This column is devoted to history illustrated by vintage postcards, photographs, and ephemera. Here I focus on the history of hospital financing which is a concept. They didn’t print postcards illustrating concepts so I’ve done my best in illustrating this topic.

This column is devoted to history illustrated by vintage postcards, photographs, and ephemera. Here I focus on the history of hospital financing which is a concept. They didn’t print postcards illustrating concepts so I’ve done my best in illustrating this topic.

I have recently been treated in an emergency room followed by five days in OU Hospital at a total cost of about $10,000 a day--almost all of which was covered by Blue Cross and Blue Shield [BCBS]. What follows is a brief description of how our health care services financing system evolved.


Everything began in 1929 when Dallas teachers contracted with Baylor University’s hospital to provide 21 days hospital care for 50 cents a month ‘dues.’ Blue Shield followed in Buffalo in 1930. The two “Blues” plans cooperated to form BCBS. The father of one of my best friends, Dallas neurologist Dr. Jonathan Walker, was in 1930 a Baylor med student from Buffalo, Oklahoma who became the nation’s first BCBS salesman. By 1940, membership of the Blues was 10 million and would grow to cover much of the nation’s work force and the template for our nation’s health care financing system.


With many men in military service during WWII, labor was scarce so women went to work in factories becoming “Rosie the Riveters.” Norma Jeane Dougherty [Mrs. James] worked in the original drone factory in Van Nuys, California. She was spotted by a photographer, left the factory and James in 1945 and changed her name to Marilyn Monroe. The Office of Price Administration OPA] regulated pay and prices. To attract workers factories offered fringe benefits like health insurance and pensions. By war’s end BCBS was standard in most compensation packages. Thus, health care insurance employment became the nation’s method of financing health care. It happened because an obscure government agency [OPA] failed to consider—and thus control--health insurance as part of compensation .

BCBS included three features that would lead to problems. First, it established the precedent of funding health care through private insurance. Second, one obtained health insurance primarily through employers which excluded the unemployed. Third, it lacked features required of any free market system e.g., competitive pricing or government regulation.


From the thirties until 1966, health care services were financed primarily at full cost by BCBS. They paid retroactively based on our financial statements. In addition to inflation, the addition of new technology and construction of hospitals financed by the Hill Burton Act of 1946 increased hospital costs. The feds paid two-thirds of the cost and States one-third. In return, hospitals were required to provide some free care to the poor for 20 years. When the States did not contribute their share, hospitals were unable to provide the free care..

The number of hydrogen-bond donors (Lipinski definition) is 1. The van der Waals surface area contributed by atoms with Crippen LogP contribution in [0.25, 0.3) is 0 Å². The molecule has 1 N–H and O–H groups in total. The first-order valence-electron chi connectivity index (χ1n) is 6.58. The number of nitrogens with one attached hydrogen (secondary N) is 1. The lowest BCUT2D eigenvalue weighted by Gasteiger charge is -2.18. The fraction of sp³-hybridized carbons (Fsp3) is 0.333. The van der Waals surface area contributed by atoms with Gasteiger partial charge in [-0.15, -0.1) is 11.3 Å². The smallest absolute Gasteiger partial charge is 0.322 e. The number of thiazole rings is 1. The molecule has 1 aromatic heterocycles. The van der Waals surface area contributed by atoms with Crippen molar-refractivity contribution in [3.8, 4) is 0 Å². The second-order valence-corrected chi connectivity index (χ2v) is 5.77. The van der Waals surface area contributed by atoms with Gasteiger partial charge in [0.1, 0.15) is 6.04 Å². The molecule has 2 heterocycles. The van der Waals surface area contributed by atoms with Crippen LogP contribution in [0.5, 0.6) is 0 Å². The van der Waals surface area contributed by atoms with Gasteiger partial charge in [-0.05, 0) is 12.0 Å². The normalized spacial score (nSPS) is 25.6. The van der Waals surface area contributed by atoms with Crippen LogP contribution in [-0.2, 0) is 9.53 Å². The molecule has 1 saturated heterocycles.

The end of OPA price and wage controls at the end of WWII was followed by roaring inflation which included the health system. [One Saturday at war’s end the price of my haircut had been increased 50% from $0.50 to $0.75! In 1930 physicians earned twice the national per capita income and the health care system consumed 4% of GDP. Today, physicians average more than four times the national average per capital income and the nation’s health bill is 18% of GDP. [It should be added that in this interval physician education doubled in duration and cost.]

When I went to work in Stillwater Municipal Hospital in 1959, my BCBS dues were $4.50 a month which increased to $6.50 when I married. Hospitals enjoyed a local monopoly. We colluded in setting our prices [“charges”] and especially in setting nurses’ pay. [At meetings, hospital CEO’s compared and set RN salaries.] As monopolists, we didn’t meet prices, we set them. There was no safety net for unemployed persons without health insurance and no government coverage. We hospitals had to write off a lot of charity care.


In 1965 the federal government finally intervened by creating Medicare for the elderly and Medicaid for the indigent. They reimbursed providers cost plus a 4% profit. It was the a cost-plus system like that which enriched industry during WWII. I worked well for us also because of its simple formula e.g., higher costs = more profits. Predictably, health care costs spiraled out of control.


In the mid-seventies Social Security funded six research studies to find a way to control hospital costs. I directed one of them in 33 Michigan hospitals. This ended cost-plus hospital reimbursement by putting them on a budget. One hospital administrator in my research project bragged that his actual costs never varied from his budget by more than 1%! Finding this remarkable I asked his secret. Every month he asked all his department heads if they had left out any costs in their budget which, if they had, he promptly added to their budget! [By mere chance, I had found the only Democrat living in ultra-conservative southwestern Michigan.]

The Rest of the Story

Subsequently, much state and federal effort has gone into reversing the omissions in 1930 BCBS. Employers have shifted health insurance costs to employees by asking them to pay more of the cost of their health insurance and reducing the benefits covered by reducing coverage and increasing deductibles and co-payments. [1] They have matched the monopoly power of providers by increasing the monopsony power of those purchasing health insurance.


[1] Hacker, Jacob, “The Great Risk Shift,” Oxford University Press, 2008.